Duncan was traded to the Cleveland Indians following the ‘72 Series victory along with outfielder George Hendrick in exchange for two-time gold glove winner, Ray Fosse, who not only assumed Duncan’s catching duties but also his uniform number. Fosse wore number 10 through the end of the 1975 season when he was sold back to the Cleveland Indians. Current A’s fans know Fosse as the longtime radio and TV commentator. The beloved announcer has his own fan club, Fosse’s Posse, who attend games wearing salt-and-pepper colored wigs and mustaches.

The next to don the perfect 10 was Wayne Gross who played 10 games in Oakland in 1976. The following season, his rookie campaign of 1977, Gross hit 22 homeruns and served as the A’s All-Star representative as a replacement for Vida Blue. The slow-footed third baseman famously stole home in 1980 when Billy Martin was at the helm. Gross was traded to the Baltimore Orioles following the 1983 season.

Slugger Dave Kingman donned the green and gold and the number 10 in 1984. ‘Kong’ was famous for his long home runs and prodigious strikeout totals. Unlike Fosse, however, he was not so beloved, at least not by sportswriter Susan Fornoff of the Sacramento Bee to whom Kingman sent a box containing a live rat with a note attached to its tail that read "My name is Sue."

In 1986 Kingman switched to his more familiar number 26—the number he’d worn with Giants, Mets, and Padres— when Tony La Russa became the A’s skipper and assumed the number 10 he wore as a player in 1968. In his nine full seasons at the helm of the A’s La Russa led the team to four AL West titles, three AL pennants, and a sweep of the Giants in the earthquake-marred 1989 World Series. La Russa’s pitching coach was former A’s catcher Dave Duncan, who wore number 18 in his new profession.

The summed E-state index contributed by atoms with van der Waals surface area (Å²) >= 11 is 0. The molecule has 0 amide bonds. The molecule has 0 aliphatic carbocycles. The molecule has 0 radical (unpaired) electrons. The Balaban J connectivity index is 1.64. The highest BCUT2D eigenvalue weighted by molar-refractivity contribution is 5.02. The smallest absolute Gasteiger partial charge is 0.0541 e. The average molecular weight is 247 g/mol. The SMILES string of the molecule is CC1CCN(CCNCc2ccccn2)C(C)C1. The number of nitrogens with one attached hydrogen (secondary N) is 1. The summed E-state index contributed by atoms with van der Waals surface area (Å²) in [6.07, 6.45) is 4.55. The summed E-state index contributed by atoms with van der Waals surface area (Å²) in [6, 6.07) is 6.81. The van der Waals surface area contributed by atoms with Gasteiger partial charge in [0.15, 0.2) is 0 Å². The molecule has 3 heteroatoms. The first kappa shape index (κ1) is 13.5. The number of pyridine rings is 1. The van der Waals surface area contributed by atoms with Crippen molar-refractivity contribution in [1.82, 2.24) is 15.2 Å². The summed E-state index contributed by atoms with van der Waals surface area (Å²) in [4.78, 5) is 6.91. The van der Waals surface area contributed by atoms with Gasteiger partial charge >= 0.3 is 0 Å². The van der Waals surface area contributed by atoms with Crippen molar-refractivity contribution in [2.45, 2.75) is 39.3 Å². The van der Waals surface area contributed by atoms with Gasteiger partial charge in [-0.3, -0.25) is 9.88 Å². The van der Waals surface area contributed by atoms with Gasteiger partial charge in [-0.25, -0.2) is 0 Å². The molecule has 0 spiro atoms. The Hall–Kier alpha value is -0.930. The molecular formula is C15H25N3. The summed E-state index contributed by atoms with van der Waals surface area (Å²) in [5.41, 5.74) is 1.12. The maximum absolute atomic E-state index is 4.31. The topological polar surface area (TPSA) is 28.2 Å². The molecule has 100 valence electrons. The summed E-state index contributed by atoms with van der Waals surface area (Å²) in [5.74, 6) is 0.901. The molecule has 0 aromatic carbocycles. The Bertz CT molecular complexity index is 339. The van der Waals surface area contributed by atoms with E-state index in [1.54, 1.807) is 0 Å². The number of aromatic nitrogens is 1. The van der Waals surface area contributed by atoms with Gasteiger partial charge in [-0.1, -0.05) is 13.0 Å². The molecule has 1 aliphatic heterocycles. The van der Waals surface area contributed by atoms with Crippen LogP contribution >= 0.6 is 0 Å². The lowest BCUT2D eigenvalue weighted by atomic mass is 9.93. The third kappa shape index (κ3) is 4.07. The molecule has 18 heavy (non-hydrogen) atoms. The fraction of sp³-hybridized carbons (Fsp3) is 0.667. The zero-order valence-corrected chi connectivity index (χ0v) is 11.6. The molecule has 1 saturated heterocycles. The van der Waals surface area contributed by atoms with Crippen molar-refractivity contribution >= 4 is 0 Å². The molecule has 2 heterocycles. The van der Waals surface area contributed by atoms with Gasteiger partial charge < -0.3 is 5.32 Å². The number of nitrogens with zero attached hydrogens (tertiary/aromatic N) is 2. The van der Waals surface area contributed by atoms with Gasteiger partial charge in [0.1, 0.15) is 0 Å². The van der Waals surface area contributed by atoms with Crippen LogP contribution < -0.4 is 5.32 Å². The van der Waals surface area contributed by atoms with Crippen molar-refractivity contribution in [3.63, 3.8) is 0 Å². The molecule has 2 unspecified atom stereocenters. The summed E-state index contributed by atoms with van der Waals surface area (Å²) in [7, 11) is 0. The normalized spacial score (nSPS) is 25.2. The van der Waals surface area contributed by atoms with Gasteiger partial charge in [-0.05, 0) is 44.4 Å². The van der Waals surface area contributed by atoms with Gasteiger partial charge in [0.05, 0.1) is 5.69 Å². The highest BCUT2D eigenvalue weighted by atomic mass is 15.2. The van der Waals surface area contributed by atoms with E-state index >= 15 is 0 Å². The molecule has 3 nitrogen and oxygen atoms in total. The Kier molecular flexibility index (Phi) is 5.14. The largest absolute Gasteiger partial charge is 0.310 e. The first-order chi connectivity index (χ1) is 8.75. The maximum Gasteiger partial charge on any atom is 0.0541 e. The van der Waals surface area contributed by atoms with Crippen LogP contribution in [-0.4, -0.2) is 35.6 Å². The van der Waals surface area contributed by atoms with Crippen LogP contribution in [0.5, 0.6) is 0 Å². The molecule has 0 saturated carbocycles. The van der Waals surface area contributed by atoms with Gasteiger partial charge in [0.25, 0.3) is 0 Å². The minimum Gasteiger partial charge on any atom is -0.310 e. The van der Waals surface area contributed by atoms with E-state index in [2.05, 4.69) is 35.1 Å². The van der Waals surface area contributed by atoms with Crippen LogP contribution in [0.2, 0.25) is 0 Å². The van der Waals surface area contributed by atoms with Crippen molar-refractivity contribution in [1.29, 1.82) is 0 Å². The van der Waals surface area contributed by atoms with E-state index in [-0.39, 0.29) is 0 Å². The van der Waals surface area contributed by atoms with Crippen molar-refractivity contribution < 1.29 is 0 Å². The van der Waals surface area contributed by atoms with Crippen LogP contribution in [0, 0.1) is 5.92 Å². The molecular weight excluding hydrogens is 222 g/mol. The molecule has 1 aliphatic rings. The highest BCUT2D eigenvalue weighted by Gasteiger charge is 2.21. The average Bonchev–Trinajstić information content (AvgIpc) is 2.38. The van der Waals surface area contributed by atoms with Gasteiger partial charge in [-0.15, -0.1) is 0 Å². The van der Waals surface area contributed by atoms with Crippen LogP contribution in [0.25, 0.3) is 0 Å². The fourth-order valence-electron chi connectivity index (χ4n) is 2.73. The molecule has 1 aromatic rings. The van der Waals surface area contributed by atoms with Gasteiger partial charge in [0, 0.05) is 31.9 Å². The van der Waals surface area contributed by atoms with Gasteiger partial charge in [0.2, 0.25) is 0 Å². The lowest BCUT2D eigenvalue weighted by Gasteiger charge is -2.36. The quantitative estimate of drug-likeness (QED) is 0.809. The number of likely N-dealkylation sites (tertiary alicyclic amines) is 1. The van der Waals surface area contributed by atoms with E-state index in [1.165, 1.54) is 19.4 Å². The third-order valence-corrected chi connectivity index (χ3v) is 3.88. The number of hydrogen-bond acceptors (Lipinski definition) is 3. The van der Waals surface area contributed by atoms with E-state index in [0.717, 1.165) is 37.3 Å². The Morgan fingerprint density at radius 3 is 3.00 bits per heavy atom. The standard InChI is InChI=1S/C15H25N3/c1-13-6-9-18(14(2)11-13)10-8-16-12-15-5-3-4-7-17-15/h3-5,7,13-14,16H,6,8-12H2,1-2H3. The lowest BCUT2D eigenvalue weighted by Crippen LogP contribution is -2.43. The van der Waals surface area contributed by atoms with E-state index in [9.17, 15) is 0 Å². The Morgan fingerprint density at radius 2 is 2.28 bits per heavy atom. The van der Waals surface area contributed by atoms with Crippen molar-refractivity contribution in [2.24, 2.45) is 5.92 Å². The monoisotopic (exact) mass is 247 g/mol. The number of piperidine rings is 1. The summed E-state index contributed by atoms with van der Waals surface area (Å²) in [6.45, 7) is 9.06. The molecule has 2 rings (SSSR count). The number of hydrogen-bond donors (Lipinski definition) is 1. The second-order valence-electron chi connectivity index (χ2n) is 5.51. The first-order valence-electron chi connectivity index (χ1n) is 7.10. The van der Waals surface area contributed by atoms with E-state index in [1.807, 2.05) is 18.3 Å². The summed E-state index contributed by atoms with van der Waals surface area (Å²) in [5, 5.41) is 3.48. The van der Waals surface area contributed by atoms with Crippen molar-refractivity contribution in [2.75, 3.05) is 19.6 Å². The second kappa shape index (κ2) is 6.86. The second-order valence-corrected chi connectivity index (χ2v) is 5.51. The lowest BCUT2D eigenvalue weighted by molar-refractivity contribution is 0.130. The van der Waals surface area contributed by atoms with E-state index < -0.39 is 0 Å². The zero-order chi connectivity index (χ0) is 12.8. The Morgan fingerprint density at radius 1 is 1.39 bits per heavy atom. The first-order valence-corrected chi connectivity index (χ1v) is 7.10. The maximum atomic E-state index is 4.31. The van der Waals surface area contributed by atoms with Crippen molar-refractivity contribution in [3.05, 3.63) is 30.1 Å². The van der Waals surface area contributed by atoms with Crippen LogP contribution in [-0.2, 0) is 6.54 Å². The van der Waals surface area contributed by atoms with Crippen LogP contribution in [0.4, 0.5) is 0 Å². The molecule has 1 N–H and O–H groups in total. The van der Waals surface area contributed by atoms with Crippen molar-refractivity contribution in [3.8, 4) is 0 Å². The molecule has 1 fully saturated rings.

Number 10 was worn during only two of the first four seasons following La Russa’s departure. Infielder Mark Bellhorn wore four different numbers during his four seasons in Oakland, including number 10 in 1998. Veteran Mike Stanley donned the number in 2000, his only season in green and gold.

The next to wear number 10 was catcher-turned-first baseman Scott Hatteberg, whom GM Billy Beane signed for his ability to get on base. Hatteberg’s pinch-hit walk-off homerun in game 20 of ‘The Streak’ in 2002 was depicted in the movie adaptation of Michael Lewis’ Moneyball. Hatteberg’s four-year stint in Oakland, 2002-2005, was (relatively) short but memorable.

Despite having spent most of last season at AAA Sacramento, Daric Barton has been in possession of uniform number 10 since 2007. The A’s re-signed the slick-fielding first basemen to a one-year deal this past offseason in hopes that he can return to his 2010 form—he had a .393 OBP in 686 plate appearances that season—and as insurance in case incumbents Brandon Moss and Chris Carter, neither of whom are renowned for their glove work, fail to duplicate the success they experienced at the plate in 2012.

In 1991 the A’s retired the first jersey number in team history, Catfish Hunter’s 27, and established the policy of retiring numbers of only those players inducted into the National Baseball Hall of Fame. Hunter’s retired number has since been joined by Rollie Fingers’ 34, Reggie Jackson’s 9, Dennis Eckersley’s 43, and Rickey Henderson’s 24. Now that Tony La Russa has retired from managing he is very strong candidate for selection by the Veterans Committee. Will his number 10 be the next the A’s retire?